Here is where I would give a synopsis but I think IMDb does it just fine and my first mention of the film is linked to their site so check it out there if you must.

I think.

What The Master does best

is leave spaces where ideas can grow and these space are all filled with this stunning visual sense that adds to the complexity and the dimension of the questions you can ask and answer and ponder and fiddle with. Like fer instance: who's a crazy person? Who manipulates how and why and why do people look for leaders and great teachers and enlightenment and why do they fall for snake oil salesmen and religion and cults and alcohol? And who really knows anything anyway? How do we journey in life and where she stops nobody knows. But we go. Answers. There are people probing and poking and flailing away. There is Hoffman as THE MASTER with all the answers -- or not -- and then Phoenix as loose cannon like a cannon skidding on a waxed floor and liable to ejaculate all kinna explosions and does. Did. It's post WWII America and don't think that's not significant and don't think it is. Unless you want to because it's that kind of

movie.

So yeah I liked it. As I said. I give it four G*i&6g9ts and a p)/"3y. 

04 November 2012

The Buddhist Threat, Friends Indeed, Being a Fan Amy W. --A Long Overdue Edition of Odds & Ends


The above clip is a rather strong condemnation on the republican party (not today worthy of being capitalized) in particular and the country as a whole. There is such woeful ignorance and outright stupidity throughout a country that extolls itself as the greatest on earth that one wonders how we manage to get anything done. Too many people eschew facts and indeed are unfamiliar with them. Fo News is a major culprit as it disguises baseless polemic attacks as news. Edward R Murrow, Walter Cronkite, I.F. Stone and dozens of other newsmen are turning over and over and over in their graves.

I'm thinking of taking the biggest hardcover book on my bookshelf and hallowing out the middle. I would then place a secret formula there and return the book to the shelf. All I need is a secret formula and a reason to hide one. So close.

When people say they didn't know whether to laugh or to cry I have to assume they suffer from sort of mental or emotional problem. Knowing when to laugh and when to cry is pretty basic and doesn't even need to be taught. Even a baby knows when to do what.

Have you ever been asked a question about yourself by a friend that would seem to indicate they know nothing about you? When my brother died a friend asked if he had a family. I don't know how many times I'd mentioned to this friend about my brother's wife and their four children including in the email he was responding to with his condolences and question. Then there are friends who never ask about inquire about your recent doings your family your health or your job nor do they solicit your opinions on matters of the day instead yammering on endless about this or that as if your sole purpose was to give them a human object to talk at. Actually you learn to separate such folks from your real friends.

I went to see the The Perks of Being a Wallflower yesterday. There were teenagers literally running about the theater and others who were apparently in the theater to picnic. I had the feeling that I might not be too happy trying to watch a film in the middle of recess. Then a group of pre teen girls sat right behind giggling and chatting up a storm. The writing was on the wall and written in bold letters. I went to the box office and said I had an emergency and could I have a refund and they said sure and I'm a liar but I saved myself an unhappy experience. Another time perhaps.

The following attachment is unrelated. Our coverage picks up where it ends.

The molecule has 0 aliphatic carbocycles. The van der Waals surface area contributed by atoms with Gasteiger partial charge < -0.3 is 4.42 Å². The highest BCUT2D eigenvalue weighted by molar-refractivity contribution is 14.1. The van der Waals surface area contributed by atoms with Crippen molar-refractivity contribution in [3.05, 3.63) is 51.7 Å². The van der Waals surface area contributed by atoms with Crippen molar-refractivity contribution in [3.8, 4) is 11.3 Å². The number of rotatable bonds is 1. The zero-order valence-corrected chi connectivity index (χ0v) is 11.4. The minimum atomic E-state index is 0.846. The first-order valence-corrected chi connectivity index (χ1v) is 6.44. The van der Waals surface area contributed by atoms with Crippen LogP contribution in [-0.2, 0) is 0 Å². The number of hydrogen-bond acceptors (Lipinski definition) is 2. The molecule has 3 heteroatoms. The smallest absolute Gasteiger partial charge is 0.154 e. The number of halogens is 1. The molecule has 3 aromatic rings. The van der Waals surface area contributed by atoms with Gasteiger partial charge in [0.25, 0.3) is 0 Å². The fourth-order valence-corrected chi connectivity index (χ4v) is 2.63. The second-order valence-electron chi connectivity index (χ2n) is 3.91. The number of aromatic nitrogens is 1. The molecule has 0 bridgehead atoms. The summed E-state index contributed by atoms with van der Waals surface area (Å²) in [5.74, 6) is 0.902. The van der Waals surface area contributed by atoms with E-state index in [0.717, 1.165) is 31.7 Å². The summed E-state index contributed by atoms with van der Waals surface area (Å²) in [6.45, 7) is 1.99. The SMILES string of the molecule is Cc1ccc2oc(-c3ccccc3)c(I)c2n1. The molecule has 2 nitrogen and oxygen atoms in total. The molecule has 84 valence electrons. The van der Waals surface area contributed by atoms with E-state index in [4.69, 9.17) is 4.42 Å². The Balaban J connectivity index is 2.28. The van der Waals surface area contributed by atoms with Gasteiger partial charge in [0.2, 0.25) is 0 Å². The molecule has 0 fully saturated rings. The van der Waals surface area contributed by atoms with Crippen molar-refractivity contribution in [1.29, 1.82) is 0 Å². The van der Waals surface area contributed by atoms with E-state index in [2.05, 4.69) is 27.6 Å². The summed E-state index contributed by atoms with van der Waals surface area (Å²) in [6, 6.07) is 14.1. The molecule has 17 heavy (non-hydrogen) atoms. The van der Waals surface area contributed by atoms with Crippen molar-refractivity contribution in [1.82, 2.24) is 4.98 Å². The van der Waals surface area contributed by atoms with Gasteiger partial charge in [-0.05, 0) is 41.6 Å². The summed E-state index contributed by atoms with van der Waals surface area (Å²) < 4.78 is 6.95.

I was about to type the words: my favorite baseball team won the World Series for the second time in three years. But that would be like calling my wife my favorite adult female. I'm married to K just as I'm married to the San Francisco Giants. Actually K and I only go back to when I was in my 20s but the Giants and I go back to when I was eight years old -- sooner actually but my first memory of being at a game was when I was eight. That's not having a favorite that's part of your being. Anyway they are atop the baseball world again and its kind of weird. I'm not used to this though I'll try. A beloved team is like one of your children: you don't love it any less when it fails or any more when it succeeds. You're always proud. Intellectually there's a real danger in being a sports fan. It took me years to learn perspective and  to learn not to obsess to learn to celebrate and appreciate victories and not to waste energy bemoaning defeats.


I have a new musical love -- Amy Winehouse. I came upon her by accident and was immediately struck by the power and beauty of her voice. Her jazz stylings are terrific but it is a soul singer that she really shines. Of course this is all past tense as she succumbed to her addictions and died at the age of 27 just as two other of my favorites did, Janis Joplin and Jimi Hendrix. I know a little about substance abuse and it is a miracle that some of us get an out of jail card and go on to lead long and productive lives (okay I'm flattering myself here -- I may be on my way to long but the productivity of it seems open to question). Gin cocaine vodka marijuana scotch beer LSD wine in great quantities can make life seem more special more wonderful more exotic more alive. Then they wrap their tentacles around you and squeeze the life out of you. Drip drop and you stumble and you curse and you make other people uncomfortable and you question normal and rational and existence and do it in bad ugly ways like life is a gift you wanna exchange. Other.

As part of my recent efforts to learn to speak Italian I've been watching a lot of Italian films. This is not a chore. Fellini and Antonioni are two of my three favorite directors (behind Bergman) and I also admire DeSica, Rossi, Rossellini, Olmi and others. But the cool thing is all the wonderful films I'm discovering. Such as Dillinger is Dead (1969), Mid-August Lunch (2008), The Salt of Life (2011), Big Deal on Madonna Street (1958), Hands Over the City (1963), Seduced and Abandoned (1964) and Il Divo (2008). A few years ago I did a series on Italian films which you can find by checking out the Italian Films label on the right of this page. I hope to find time to do another such series.